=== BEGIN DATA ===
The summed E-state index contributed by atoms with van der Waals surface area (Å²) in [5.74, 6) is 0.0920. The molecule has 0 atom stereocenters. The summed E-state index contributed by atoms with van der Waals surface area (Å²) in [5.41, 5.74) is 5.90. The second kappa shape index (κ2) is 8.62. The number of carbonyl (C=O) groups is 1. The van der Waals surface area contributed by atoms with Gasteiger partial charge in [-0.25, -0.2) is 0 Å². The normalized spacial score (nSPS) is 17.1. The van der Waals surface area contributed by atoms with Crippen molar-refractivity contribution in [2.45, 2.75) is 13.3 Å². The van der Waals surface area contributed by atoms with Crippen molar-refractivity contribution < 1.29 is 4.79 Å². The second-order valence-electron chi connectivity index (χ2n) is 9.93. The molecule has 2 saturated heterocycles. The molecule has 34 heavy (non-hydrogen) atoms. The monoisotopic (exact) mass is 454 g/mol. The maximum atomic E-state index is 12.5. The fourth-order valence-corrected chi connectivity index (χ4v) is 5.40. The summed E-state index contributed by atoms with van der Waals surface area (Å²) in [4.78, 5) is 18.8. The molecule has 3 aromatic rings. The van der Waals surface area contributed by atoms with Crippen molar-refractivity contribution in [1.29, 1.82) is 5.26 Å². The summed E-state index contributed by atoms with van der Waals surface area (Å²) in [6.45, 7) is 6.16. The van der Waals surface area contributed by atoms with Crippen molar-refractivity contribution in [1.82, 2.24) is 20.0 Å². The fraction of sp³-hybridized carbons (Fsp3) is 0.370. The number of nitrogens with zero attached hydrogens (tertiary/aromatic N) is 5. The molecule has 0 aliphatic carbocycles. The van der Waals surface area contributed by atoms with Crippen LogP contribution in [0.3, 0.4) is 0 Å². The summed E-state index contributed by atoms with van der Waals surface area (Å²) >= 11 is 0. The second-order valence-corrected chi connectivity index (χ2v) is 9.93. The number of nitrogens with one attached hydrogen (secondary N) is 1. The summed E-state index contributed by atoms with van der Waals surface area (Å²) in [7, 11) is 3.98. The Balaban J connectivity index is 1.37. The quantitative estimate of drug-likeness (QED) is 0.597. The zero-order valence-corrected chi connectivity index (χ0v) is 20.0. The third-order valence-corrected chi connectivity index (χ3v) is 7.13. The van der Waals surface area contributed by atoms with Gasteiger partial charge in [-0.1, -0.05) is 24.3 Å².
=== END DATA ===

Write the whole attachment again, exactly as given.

The summed E-state index contributed by atoms with van der Waals surface area (Å²) in [5.74, 6) is 0.0920. The molecule has 0 atom stereocenters. The summed E-state index contributed by atoms with van der Waals surface area (Å²) in [5.41, 5.74) is 5.90. The second kappa shape index (κ2) is 8.62. The number of carbonyl (C=O) groups is 1. The van der Waals surface area contributed by atoms with Gasteiger partial charge in [-0.25, -0.2) is 0 Å². The normalized spacial score (nSPS) is 17.1. The van der Waals surface area contributed by atoms with Crippen molar-refractivity contribution in [2.45, 2.75) is 13.3 Å². The van der Waals surface area contributed by atoms with Crippen molar-refractivity contribution < 1.29 is 4.79 Å². The second-order valence-electron chi connectivity index (χ2n) is 9.93. The molecule has 2 saturated heterocycles. The molecule has 34 heavy (non-hydrogen) atoms. The monoisotopic (exact) mass is 454 g/mol. The maximum atomic E-state index is 12.5. The fourth-order valence-corrected chi connectivity index (χ4v) is 5.40. The summed E-state index contributed by atoms with van der Waals surface area (Å²) in [4.78, 5) is 18.8. The molecule has 3 aromatic rings. The van der Waals surface area contributed by atoms with Crippen molar-refractivity contribution in [1.29, 1.82) is 5.26 Å². The summed E-state index contributed by atoms with van der Waals surface area (Å²) in [6.45, 7) is 6.16. The van der Waals surface area contributed by atoms with Crippen molar-refractivity contribution in [1.82, 2.24) is 20.0 Å². The fraction of sp³-hybridized carbons (Fsp3) is 0.370. The number of nitrogens with zero attached hydrogens (tertiary/aromatic N) is 5. The molecule has 0 aliphatic carbocycles. The van der Waals surface area contributed by atoms with Crippen LogP contribution in [0.3, 0.4) is 0 Å². The summed E-state index contributed by atoms with van der Waals surface area (Å²) >= 11 is 0. The second-order valence-corrected chi connectivity index (χ2v) is 9.93. The number of nitrogens with one attached hydrogen (secondary N) is 1. The summed E-state index contributed by atoms with van der Waals surface area (Å²) in [7, 11) is 3.98. The Balaban J connectivity index is 1.37. The quantitative estimate of drug-likeness (QED) is 0.597. The zero-order valence-corrected chi connectivity index (χ0v) is 20.0. The third-order valence-corrected chi connectivity index (χ3v) is 7.13. The van der Waals surface area contributed by atoms with Gasteiger partial charge in [-0.1, -0.05) is 24.3 Å².